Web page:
Round – up: Sam Leak’s Aquarium, BeBop Club, Andy Kinsman, St. James Wine Vaults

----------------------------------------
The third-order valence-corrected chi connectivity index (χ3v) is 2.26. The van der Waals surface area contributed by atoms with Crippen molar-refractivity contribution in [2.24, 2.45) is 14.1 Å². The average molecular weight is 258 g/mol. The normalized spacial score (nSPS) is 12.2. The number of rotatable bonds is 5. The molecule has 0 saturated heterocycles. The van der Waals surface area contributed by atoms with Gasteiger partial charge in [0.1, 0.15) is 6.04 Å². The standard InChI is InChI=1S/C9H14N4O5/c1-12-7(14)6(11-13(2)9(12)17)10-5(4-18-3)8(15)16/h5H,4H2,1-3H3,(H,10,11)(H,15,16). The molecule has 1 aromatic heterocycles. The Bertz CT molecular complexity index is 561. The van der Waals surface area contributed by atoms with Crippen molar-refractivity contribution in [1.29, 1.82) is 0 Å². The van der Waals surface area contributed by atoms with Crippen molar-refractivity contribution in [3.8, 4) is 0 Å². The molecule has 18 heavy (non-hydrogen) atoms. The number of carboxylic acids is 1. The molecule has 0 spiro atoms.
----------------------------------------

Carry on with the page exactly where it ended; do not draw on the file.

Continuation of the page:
I’ve been somewhat tardy on the blog front the last couple of weeks so am dashing off impressions of the afterglow of  two gigs at my most visited local clubs. First Sam Leak with his band Aquarium at a sadly under-populated Be Bop Club. We arrived as the band launched into a splashy out of time ballad with a hymn like melody and fluid, hoarse blowing from James Allsop on tenor with the band clattering and pushing him on to an emotional high. This and the last tune of the next set, a roaster called Steak (sorry!), were highlights for  letting the  awesome collective capacity of the band rip. The quartet, from the younger crop of London based players  with Oli Hayhurst on bass for this gig and Josh Blackmore on drums made light of the leaders’ often complex compositions. The sound was firmly in the flowing lyrical territory of jazz with a European flavour. Sam Leak’s beautiful melodic inventive soloing had more than a tinge of Keith Jarett-esque playing of the European Quartet era, (an impression confirmed when checking out his website after the gig I find he even runs a band playing that material – think I’ll book them for my birthday party if I can afford it!) He’s his own man though, and has an appealing way of developing rythmic motifs and using space as well as the dazzling runs and flurries of notes. This is top drawer stuff and I’d love to see this band again and the album is out on Babel very soon. Another tenor player, this time a local (for the time being, though soon moving to London) Andy Kinsman was the guest of Jazzhaus Trio at St. James Wine Vaults last week. Andy is a fine player and much in demand as a session player (Kasabian, Noel Gallagher) as well as being an awesomely talented artist. There’s an intriguing interview here.  We arrived to another ballad, this time Body and Soul, a showcase for Andy’s warm tone, beautifully judged phrasing and instinct for a upping he tension and intensity at  just the right moment. The repertoire was standards with Nostalgia in Time Square, a lovely restrained latin version of Night and Day, a whispering Blue in Green and Chicken followed by Red Clay to round the evening off with a good dose of foot tapping. No boundaries pushed here, but a meeting of minds, a locking of pulses and some great soloing all round made for a very satisfying evening.


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